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A few more billion have been found under the sofa to prop up the property market. Pensioners are to be given freedom to use their pension pot for investments other than buying an annuity. What do you think that people who are risk averse and are thinking of leaving something behind for the grandkids will invest in? My deduction is: flats and houses. Bad news for HPC.

http://www.telegraph.co.uk/finance/personalfinance/8190697/Retirees-given-greater-say-over-pension-pot.html

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A few more billion have been found under the sofa to prop up the property market. Pensioners are to be given freedom to use their pension pot for investments other than buying an annuity. What do you think that people who are risk averse and are thinking of leaving something behind for the grandkids will invest in? My deduction is: flats and houses. Bad news for HPC.

http://www.telegraph.co.uk/finance/personalfinance/8190697/Retirees-given-greater-say-over-pension-pot.html

I don't think so.

ISTR that the average size of a pension pot is (a tiny!) 45K (I assume that's the median), you don't buy many houses for that.

And given that most of these people wont have the alternative income to allow them to cash it in, the effect of this change, on the economy, is going to be minimal.

tim

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... What do you think that people who are risk averse and are thinking of leaving something behind for the grandkids will invest in? My deduction is: flats and houses. Bad news for HPC.

http://www.telegraph.co.uk/finance/personalfinance/8190697/Retirees-given-greater-say-over-pension-pot.html

I can't imagine why they would think that. I've come into a wodge, and I'm not investing in property or UK cash. I intend to have a portfolio weighted on foreign investments and currency. UK stirling is being abandoned by the powers that be, and property can only be propped up in nominal terms.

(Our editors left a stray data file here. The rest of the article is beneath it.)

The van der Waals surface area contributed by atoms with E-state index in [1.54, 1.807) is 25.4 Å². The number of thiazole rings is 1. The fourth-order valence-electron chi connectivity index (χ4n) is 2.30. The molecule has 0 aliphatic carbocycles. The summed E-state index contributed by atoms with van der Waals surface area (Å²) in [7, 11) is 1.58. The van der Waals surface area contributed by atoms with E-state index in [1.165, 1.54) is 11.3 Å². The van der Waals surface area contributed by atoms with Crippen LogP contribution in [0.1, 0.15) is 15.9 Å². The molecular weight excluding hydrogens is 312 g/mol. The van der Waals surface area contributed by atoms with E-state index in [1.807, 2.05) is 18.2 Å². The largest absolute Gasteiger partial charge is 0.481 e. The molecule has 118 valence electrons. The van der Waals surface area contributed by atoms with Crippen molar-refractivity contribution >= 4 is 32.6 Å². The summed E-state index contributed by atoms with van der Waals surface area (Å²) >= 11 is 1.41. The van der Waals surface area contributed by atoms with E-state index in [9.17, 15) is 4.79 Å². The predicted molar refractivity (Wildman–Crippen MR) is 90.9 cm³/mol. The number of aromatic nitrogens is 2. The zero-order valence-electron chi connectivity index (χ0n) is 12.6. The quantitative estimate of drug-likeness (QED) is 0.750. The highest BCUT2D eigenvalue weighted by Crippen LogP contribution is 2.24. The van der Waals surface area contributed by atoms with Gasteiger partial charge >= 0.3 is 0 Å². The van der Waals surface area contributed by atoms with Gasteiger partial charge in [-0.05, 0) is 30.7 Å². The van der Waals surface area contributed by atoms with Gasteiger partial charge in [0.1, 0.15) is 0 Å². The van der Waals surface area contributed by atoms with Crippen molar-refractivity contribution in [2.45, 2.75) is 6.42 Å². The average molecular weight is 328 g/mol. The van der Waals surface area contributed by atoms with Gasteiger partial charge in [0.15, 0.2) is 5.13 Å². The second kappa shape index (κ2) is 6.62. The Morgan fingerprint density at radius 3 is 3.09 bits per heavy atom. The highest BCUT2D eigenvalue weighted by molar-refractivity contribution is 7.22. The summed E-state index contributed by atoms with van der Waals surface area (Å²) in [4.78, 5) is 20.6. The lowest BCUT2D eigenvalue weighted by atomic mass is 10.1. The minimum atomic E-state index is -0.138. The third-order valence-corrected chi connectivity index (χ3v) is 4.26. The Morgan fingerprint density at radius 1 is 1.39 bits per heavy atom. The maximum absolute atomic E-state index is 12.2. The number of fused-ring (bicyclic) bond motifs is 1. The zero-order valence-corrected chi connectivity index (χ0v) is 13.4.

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I can't imagine why they would think that. I've come into a wodge, and I'm not investing in property or UK cash. I intend to have a portfolio weighted on foreign investments and currency. UK stirling is being abandoned by the powers that be, and property can only be propped up in nominal terms.

But are you over 65? People of that age and up are unlikely to speculate on currencies.

I'm not saying that price declines are over, but that we need at least to consider the counter-arguments. I see that RB has been active in that department.

edit: split infinitive

Edited by newbie

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Is that the sound of straws being grasped and bottoms of barrels being scraped I hear?

Correct.

We all knew this would happen.

As soon as prices drop a little bit everyone with any money would be talked into diving into the market and "snapping up a bargain".

We ran out of first time buyers years ago.

Now the BOMAD is struggling to find funding they are raiding the pension pots.

Pity most of the pots are empty.

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A few points:

1 What pension pots?

2 Do you really think those with enough pension money are going to speculate on property?

3 Those with money to spare won't be spending it on property in the UK. Would you?

4 Unwise investment to buy here, because as a pensioner you are subject to every rat faced scam artist trying to 'manage' your investment.

Atypical article for some silly legislation, aimed at conveyors of property.

Lots of feathers, not much chicken.